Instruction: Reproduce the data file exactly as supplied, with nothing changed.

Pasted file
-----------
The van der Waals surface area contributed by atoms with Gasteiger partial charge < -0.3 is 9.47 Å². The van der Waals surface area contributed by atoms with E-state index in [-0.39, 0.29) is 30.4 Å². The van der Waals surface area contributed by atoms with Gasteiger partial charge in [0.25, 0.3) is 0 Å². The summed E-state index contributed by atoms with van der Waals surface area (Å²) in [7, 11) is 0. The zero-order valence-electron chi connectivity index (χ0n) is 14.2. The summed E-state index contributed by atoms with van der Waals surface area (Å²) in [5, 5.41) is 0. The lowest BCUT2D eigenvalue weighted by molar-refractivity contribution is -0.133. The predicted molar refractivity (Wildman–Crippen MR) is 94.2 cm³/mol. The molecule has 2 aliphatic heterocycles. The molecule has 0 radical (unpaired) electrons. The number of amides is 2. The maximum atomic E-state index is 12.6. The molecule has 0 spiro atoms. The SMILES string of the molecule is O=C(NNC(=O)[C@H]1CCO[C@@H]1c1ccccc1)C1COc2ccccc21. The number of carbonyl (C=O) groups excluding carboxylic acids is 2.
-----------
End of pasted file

The van der Waals surface area contributed by atoms with Gasteiger partial charge < -0.3 is 9.47 Å². The van der Waals surface area contributed by atoms with E-state index in [-0.39, 0.29) is 30.4 Å². The van der Waals surface area contributed by atoms with Gasteiger partial charge in [0.25, 0.3) is 0 Å². The summed E-state index contributed by atoms with van der Waals surface area (Å²) in [7, 11) is 0. The zero-order valence-electron chi connectivity index (χ0n) is 14.2. The summed E-state index contributed by atoms with van der Waals surface area (Å²) in [5, 5.41) is 0. The lowest BCUT2D eigenvalue weighted by molar-refractivity contribution is -0.133. The predicted molar refractivity (Wildman–Crippen MR) is 94.2 cm³/mol. The molecule has 2 aliphatic heterocycles. The molecule has 0 radical (unpaired) electrons. The number of amides is 2. The maximum atomic E-state index is 12.6. The molecule has 0 spiro atoms. The SMILES string of the molecule is O=C(NNC(=O)[C@H]1CCO[C@@H]1c1ccccc1)C1COc2ccccc21. The number of carbonyl (C=O) groups excluding carboxylic acids is 2.